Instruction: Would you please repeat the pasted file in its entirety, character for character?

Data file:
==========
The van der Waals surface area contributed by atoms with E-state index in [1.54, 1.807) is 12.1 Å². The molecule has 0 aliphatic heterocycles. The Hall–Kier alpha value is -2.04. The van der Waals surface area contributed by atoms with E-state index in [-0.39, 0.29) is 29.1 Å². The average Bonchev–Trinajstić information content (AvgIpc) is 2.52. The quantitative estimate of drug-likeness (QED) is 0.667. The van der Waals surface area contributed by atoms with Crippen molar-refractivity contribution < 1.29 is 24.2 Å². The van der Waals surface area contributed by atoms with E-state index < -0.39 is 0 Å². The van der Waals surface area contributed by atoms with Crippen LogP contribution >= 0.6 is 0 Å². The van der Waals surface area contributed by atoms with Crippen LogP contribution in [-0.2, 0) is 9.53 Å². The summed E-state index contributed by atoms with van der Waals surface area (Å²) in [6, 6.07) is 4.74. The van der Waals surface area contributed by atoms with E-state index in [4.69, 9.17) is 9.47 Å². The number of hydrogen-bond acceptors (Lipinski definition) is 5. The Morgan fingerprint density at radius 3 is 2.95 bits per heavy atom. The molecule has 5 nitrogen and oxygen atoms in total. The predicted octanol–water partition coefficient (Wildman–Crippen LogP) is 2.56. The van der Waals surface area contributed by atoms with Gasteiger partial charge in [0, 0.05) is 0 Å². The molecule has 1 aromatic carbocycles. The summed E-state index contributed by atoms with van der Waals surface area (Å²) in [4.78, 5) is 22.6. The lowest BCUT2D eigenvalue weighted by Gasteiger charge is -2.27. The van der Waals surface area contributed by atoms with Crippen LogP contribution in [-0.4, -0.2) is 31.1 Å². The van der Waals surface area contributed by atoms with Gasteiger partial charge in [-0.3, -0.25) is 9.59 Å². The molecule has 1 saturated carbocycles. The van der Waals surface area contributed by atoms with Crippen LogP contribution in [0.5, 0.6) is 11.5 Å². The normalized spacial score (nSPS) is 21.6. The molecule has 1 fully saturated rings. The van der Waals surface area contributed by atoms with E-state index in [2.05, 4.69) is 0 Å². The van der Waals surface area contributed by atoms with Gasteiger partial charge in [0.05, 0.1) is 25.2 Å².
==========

The van der Waals surface area contributed by atoms with E-state index in [1.54, 1.807) is 12.1 Å². The molecule has 0 aliphatic heterocycles. The Hall–Kier alpha value is -2.04. The van der Waals surface area contributed by atoms with E-state index in [-0.39, 0.29) is 29.1 Å². The average Bonchev–Trinajstić information content (AvgIpc) is 2.52. The quantitative estimate of drug-likeness (QED) is 0.667. The van der Waals surface area contributed by atoms with Crippen molar-refractivity contribution < 1.29 is 24.2 Å². The van der Waals surface area contributed by atoms with E-state index < -0.39 is 0 Å². The van der Waals surface area contributed by atoms with Crippen LogP contribution >= 0.6 is 0 Å². The van der Waals surface area contributed by atoms with Crippen LogP contribution in [-0.2, 0) is 9.53 Å². The summed E-state index contributed by atoms with van der Waals surface area (Å²) in [6, 6.07) is 4.74. The van der Waals surface area contributed by atoms with E-state index in [4.69, 9.17) is 9.47 Å². The number of hydrogen-bond acceptors (Lipinski definition) is 5. The Morgan fingerprint density at radius 3 is 2.95 bits per heavy atom. The molecule has 5 nitrogen and oxygen atoms in total. The predicted octanol–water partition coefficient (Wildman–Crippen LogP) is 2.56. The van der Waals surface area contributed by atoms with Gasteiger partial charge in [0, 0.05) is 0 Å². The molecule has 1 aromatic carbocycles. The summed E-state index contributed by atoms with van der Waals surface area (Å²) in [4.78, 5) is 22.6. The lowest BCUT2D eigenvalue weighted by Gasteiger charge is -2.27. The van der Waals surface area contributed by atoms with Crippen LogP contribution in [-0.4, -0.2) is 31.1 Å². The van der Waals surface area contributed by atoms with Gasteiger partial charge in [-0.3, -0.25) is 9.59 Å². The molecule has 1 saturated carbocycles. The van der Waals surface area contributed by atoms with Crippen LogP contribution in [0.5, 0.6) is 11.5 Å². The normalized spacial score (nSPS) is 21.6. The molecule has 1 fully saturated rings. The van der Waals surface area contributed by atoms with E-state index in [2.05, 4.69) is 0 Å². The van der Waals surface area contributed by atoms with Gasteiger partial charge in [0.05, 0.1) is 25.2 Å².